15. dad1153 says:

    Just watched “Cave Dwellers” at work during my (extended) lunch break on my Panny DMP-B500 portable Blu-ray player with wireless streaming (Amazon Prime On Demand). It’s amazing how consistent it is with me regardless of how many times I’ve seen it (as far back as VHS): starts slow (too much talk, not enough O’Keefe even though there’s allegedly ‘Miles’ of him around :reallyangry:) and can barely stay awake through the ‘fake’ credits, gets going after the ‘fishing’ conversation (the arrival of Speedy Delivery Guy’s ‘package’ to the village signals we’ve turned the corner) and, when Ator whoops up hundreds of years’ worth of human discoveries/inventions in one fell swoop (i.e. the handglider), “Cave Dwellers” soars as high as its hero and ends on a strong note (the exchanges between the Mads and SOL captives are priceless). If we were ranking “MST3K” episodes by how well they close an episode on the final two segments “Cave Dwellers” would be in the Top 5, no questions asked. It’s as if the movie’s complete disregard for logic with the glider stunt invigorated the Brains with a shot of riffing Spinach; from ‘Charlie McCarthy’ to the many ‘Nooo!’ exclamations, the last 15-20 minutes of “Cave Dwellers” are, to quote Joel. boss! :-/

    THREE-AND-A-HALF STARS (would be a weak two-and-a-half without the post-glider appearance riff-a-palooza) for “Cave Dwellers,” the beginning of the most consistent and productive run of “MST3K” episodes ever made and almost a step-by-step warm-up (including the credits-from-another-movie schtick) for the magic that comes from outer space (and the Bay Area’s new age musicians) in just two weeks. :soldier:


  16. Chris L. says:

    Boring Old Guy: As Ator nursed his wounds…
    Servo: I nursed a scotch.


  17. schippers says:

    Post with only marginal connection to the ep under discussion:

    If you want to see EVEN MORE of the actor playing the bad guy and the actor playing the dull old guy, check out the movie The Emperor Caligula: The Untold Story. It’s one of dozens of cheap Italian copies of Tinto Brass’s awful (but profitable) film Caligula. Anyway, The actor playing the bad guy plays Caligula, and if I remember correctly, the actor playing the dull old guy plays, um, a dull old guy who advises Caligula. Anyway, it’s kind of fun to see them paired up, two years before this Ator movie was made.

    Man, you gotta love the Italian film industry of the 1960s-1980s: grabbing hold of profitable genres (peplum, cannibals, zombies) and churning out product. Some of it’s even worth watching.


  18. Watch-out-for-Snakes says:

    YAY! Season 3!!

    This one is good, not great. I love the sword and sandal type films, and if they’re from the 80’s, they’re even sweeter. This movie suffers from too many flashbacks at the beginning and too many awkward pauses in the dialogue. And stupid things like invisible enemies and the hang glider scene. And the John Saxon-y villain’s stupid helmet. Overall, a 4/5.

    (Curious to find out if Season 3 has any 3/5 episodes, or lower…..I’ve only seen the majority of Season 3 once, I just got a complete Season run from DAP Central about a year and a half ago, and watched all the ones I hadn’t seen only about once, so this re-watch will be good for me)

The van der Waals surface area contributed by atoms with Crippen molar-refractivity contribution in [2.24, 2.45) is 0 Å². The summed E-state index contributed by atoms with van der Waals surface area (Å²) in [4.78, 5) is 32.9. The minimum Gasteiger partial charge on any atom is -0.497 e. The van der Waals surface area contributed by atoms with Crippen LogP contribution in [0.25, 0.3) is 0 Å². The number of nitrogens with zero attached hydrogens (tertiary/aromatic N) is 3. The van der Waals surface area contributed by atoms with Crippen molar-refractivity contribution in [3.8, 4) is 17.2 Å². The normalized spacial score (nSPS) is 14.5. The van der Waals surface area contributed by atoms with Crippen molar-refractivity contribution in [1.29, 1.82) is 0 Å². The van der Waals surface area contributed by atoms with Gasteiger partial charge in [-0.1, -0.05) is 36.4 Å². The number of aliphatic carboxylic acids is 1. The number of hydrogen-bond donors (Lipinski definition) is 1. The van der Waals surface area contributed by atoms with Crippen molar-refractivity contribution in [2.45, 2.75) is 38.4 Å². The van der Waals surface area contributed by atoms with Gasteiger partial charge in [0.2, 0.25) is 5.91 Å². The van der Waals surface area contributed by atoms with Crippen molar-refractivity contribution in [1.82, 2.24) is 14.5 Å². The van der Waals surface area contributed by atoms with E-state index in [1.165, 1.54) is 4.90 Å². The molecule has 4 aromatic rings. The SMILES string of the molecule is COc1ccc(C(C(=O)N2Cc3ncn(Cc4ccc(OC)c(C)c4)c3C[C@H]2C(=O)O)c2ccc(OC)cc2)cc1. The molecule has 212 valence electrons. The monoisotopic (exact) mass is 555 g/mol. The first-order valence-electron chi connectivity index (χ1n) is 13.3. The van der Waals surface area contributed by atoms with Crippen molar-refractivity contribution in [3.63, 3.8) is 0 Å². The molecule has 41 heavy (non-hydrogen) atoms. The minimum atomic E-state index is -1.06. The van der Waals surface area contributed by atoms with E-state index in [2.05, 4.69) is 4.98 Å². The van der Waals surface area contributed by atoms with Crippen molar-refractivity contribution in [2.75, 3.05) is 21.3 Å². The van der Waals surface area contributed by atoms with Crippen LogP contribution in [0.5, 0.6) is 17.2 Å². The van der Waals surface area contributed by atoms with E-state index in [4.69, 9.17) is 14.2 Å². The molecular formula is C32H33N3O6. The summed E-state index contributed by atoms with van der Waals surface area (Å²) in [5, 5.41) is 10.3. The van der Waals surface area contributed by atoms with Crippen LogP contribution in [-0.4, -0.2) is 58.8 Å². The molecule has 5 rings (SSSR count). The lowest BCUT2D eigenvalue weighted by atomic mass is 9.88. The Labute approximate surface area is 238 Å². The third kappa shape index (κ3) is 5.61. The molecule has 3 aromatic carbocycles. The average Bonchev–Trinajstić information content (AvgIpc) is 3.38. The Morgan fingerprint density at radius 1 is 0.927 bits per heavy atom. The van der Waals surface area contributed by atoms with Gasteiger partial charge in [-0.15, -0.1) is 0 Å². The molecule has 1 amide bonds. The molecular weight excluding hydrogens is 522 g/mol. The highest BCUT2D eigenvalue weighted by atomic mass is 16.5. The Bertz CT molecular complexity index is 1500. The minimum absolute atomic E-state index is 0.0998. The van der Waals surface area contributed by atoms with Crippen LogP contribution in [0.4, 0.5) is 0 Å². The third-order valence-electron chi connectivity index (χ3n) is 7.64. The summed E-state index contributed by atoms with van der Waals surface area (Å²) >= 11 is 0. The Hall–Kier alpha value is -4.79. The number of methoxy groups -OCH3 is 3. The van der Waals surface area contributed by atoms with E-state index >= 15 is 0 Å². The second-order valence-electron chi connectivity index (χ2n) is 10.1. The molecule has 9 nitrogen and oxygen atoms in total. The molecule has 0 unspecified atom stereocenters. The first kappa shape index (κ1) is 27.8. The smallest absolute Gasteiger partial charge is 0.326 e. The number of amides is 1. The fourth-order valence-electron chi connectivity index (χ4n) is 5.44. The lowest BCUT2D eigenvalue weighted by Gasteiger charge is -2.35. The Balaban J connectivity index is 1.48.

During the opening invention exchange, Joel has they nice line: “Everybody loves tar. Sure, who doesn’t?”

    As the Bots point out, Host Segment #1 IS fruity. The credits are sorta funny; “the John Saxon-type guy,” for example. (By the way, I think it is a disservice to the great John Saxon to refer to the dude in the swan helmet as a Saxon-type. Just my opinion)

    Host Segment #2 is only okay. There’s a reference to “Jake & the Fatman” which is obscure-ish. (Anyone remember that one? )

    Host Segment #3 is probably the best of the three this episode. It’s humorous and informational!


    Servo: “The Hills Have Eyes! They have glaucoma, though.” —>In reference to the blurry credits.

    Joel: “That’s my spice rack!”

    A catchphrase not yet mentioned I believe, the girl with the hubcap saying “dad” and then CROW mockingly saying “DAD?” in that stupid voice of hers. Dad? dAD? DAD??

    Crow: “Use the handrails. I invented them for a reason.” —>HA! The castle has handrails…

    Joel: “…and bring me the head of Gallagher!” —->jeez, Joel REALLY doesn’t like that guy! :-P

    Servo: “Willie Nelson’s a tough audience.” —->I didn’t think the guy looked like Willie, but this line really had me cracking up!!

    Crow: “I think your cape is FABULOUS!!!

    After an immense amount of fog rolls in, Servo: “We’re getting close to Ridley Scott now.”

    Crow: “On NO! Not a mime!”

    Joel : “I’m the luckiest boy in the world.” —>during the hang glider, I think.

    Servo/Crow: “It’s not a comic book, it’s a graphic novel!” —->Yes, they are, but not always. Sometimes a comic book can become a graphic novel (when single issues of a book are collected into one edition, Watchmen for example) but a graphic novel can never become a comic book. Either way, it’s all sequential art to me. :-D


  19. Jeyl says:

    Confirmed. Clips from both the beginning and ending of the movie are from Taur: The Might. Here are some scenes.

    2:36 is where the ending credits occur.


  20. Joseph Nebus says:

    There’s all sorts of fun stuff here but I wanted to ask about whether I saw something or whether I’m all on my own here.

    When A-tor and Wo-man get to A-tor’s village and he’s trying to rally them to fighting back against the slaver/snake worshipper/whatever guys, there’s one villager who rallies to A-tor’s call, saying, “I will. I want to fight”; the immediate riff is “for my right to party”.

    Anyone else get a Jonathan Frakes vibe off the guy? I don’t know who it is and the last time I tried checking I couldn’t figure out who it was supposed to be, but I’m curious.